And the Garagem provides a space for the convergence of people and ideas, a hub of activity, that puts motion into social development. My English class has a nice diversity of students of all ages and abilities to compose a picture of the community locally and outside of Rocinha.

The ‘give and take’ is the beauty of this interaction so I would stress travellers need not feel obliged to pay to volunteer with projects. I think that tarnishes the ethos.

4.) What kinds of things are you doing in Rocinha?
I found volunteer work with the help of Zezinho who located the places I work and enabled me to meet and communicate with the organisers. I teach contemporary and ballet dance at a local dance studio called ‘Aberte da Espaco’ run by a lovely, talented former-dancer named Yolanda.  And, I teach English with an Italian NGO called ‘il sorriso dei mei bimbi’. It's an open class hosted in a beautifully bohemian book cafe renovated from a garage. 

5.) What do you like about Rocinha?
I would describe Rocinha as an intriguing amalgamation of Alice's wonderland and Batman’s Gotham city. Real and surreal. For a traveller searching for the fantastical Unknown but with a gritty down-to-earthness, lost in major touristic attractions, Rocinha could not better epitomise this.

My experience here I have coined the ‘falling-down-the-rabbit-hole-syndrome’, that is to say, the novelty and strangeness doesn't cease to impress itself upon me. Everyday I am the fresh-eyed Alice, or even the young Miranda exclaiming “Oh brave new world; that has such people in’t”.

The people are warm and abrasive which is my favourite kind. The favela that never sleeps, it also lives and breathes. You don't need to lodge in Copacabana to feel at the centre of it all.

6.) What don't you like about Rocinha? 
There isn't enough of an intellectual culture here which I think there could be with the introduction of more social projects. I'd like to see some that promote arts and stage panel debates and host book clubs etc . A friend of mine is establishing a touring exhibition of his graffiti work in the area which I think is a great idea, though more targeted at tourists. There could be more for locals to engage with.

7.) How has been your overall experience here?
My days in Rocinha flutter by in casual disorder in between chilling on a stoop with neighbours eating acai; drinking in local bars where I recognise faces and mine is too now familiar; liaising on Sao Conrado beach which I prefer to Ipanema and Copacabana for its quiet tranquility; and cooking up a churrasco on a veranda in the hood. That is just the backdrop to my experiences here, yet it stages a very colourful scene. A scene which I feel apart of.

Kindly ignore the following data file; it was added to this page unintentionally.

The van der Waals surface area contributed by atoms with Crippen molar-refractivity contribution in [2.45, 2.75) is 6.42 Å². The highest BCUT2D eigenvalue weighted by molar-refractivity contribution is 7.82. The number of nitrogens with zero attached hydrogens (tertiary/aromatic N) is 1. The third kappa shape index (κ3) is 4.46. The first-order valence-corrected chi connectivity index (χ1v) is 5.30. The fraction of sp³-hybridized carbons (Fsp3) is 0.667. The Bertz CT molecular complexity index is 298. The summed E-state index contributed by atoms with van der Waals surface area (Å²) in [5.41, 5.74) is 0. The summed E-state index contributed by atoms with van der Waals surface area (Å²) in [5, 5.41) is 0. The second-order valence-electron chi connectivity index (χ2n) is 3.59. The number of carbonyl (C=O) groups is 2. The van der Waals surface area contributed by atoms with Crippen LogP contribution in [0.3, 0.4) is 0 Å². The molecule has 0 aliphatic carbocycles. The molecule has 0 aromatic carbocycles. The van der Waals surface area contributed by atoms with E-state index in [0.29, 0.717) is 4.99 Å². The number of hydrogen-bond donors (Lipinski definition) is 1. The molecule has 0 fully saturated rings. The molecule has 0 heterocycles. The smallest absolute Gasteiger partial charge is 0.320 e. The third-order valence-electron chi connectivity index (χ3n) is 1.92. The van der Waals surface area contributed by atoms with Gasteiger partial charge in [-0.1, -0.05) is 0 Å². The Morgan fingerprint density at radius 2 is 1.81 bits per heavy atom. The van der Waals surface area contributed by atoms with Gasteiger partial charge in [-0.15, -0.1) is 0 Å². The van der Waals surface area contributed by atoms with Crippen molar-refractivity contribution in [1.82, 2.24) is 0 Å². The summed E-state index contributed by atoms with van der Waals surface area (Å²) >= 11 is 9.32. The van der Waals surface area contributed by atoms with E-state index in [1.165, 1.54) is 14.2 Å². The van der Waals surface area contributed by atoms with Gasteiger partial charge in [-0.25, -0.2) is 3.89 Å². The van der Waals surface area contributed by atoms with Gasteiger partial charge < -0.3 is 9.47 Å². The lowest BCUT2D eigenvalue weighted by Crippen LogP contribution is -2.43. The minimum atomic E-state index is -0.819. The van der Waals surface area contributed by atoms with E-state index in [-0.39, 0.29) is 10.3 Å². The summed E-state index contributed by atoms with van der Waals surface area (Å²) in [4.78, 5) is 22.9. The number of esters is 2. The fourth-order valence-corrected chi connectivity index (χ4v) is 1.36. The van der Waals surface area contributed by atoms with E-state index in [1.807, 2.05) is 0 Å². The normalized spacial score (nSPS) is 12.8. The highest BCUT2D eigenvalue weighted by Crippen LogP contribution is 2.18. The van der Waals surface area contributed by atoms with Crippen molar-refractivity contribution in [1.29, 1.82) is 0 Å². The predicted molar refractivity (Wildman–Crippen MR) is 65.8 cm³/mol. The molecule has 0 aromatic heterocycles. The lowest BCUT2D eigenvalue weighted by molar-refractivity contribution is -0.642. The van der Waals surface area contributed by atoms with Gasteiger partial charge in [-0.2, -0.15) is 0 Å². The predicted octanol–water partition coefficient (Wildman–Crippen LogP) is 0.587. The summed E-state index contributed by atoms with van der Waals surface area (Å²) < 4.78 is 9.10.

I enjoy the soundscapes: moto engines, funky beats from sound systems, samba whistles, and church bells, and a hum of chatter. The scenery when I'm soaring down Estrada da Gavea on a moto taxi or clambering up the alley of rua 1. All this is charged with a breath of Rocinha's spirit and it invigorates me and it's what I’ll remember and take with me.

8.) What would you change about the favela?
Like many favelas after pacification, Rocinha must take strides for greater infrastructure, particularly its sewage systems.

9.) We know that you are only here for 2 months, do you plan to return to Rocinha someday?
I fully intend to come back. I have made many personal ties here with people and the place and it would be a pleasure to return in the future. I am very interested to conduct academic research here for my anthropology degree and beyond.

10.) What is it that you would like the world to know about the favela?
This may be a ghetto but there is no ghettoisation of the mind. Rocinha does not follow a typical paradigm for poor, less educated communities around the world. Its infrastructure may be underdeveloped but its progressive ideals pertain to the first world.

Here, women will be at the beer as much as men. And work and party equally to their counterpart. Amongst the hyper masculine Brazilian males you will find a thriving LGBT community, transgender people are seamlessly integrated into the community without need for subcultures and fabulous Drags will stride with confidence, no heads turned. And the locals won't be gawking at the new gringo on the block. Generally, there is a sense of exposure and an air of open-mindedness.

Another thing, the entire time here I have felt comfortable walking alone at absolutely any time of day and night. As a female expect a few whistlers and depending on where you go out maybe an arm grabbing but nothing enough to make me personally feel vulnerable or endangered.

To get the most of the favela experience be conscientious and a little bold.
Befriending locals was the best way for me to educate myself and better explore the place. There's no real point plainly stating you can't go somewhere because it's dangerous. To rationalise this claim; a dangerous situation will not arise without provocation. That is to say, a drug trafficker isn't going to pay you much notice unless you really give them a reason to. So just be sensible and respectful but mostly relax, we are all human.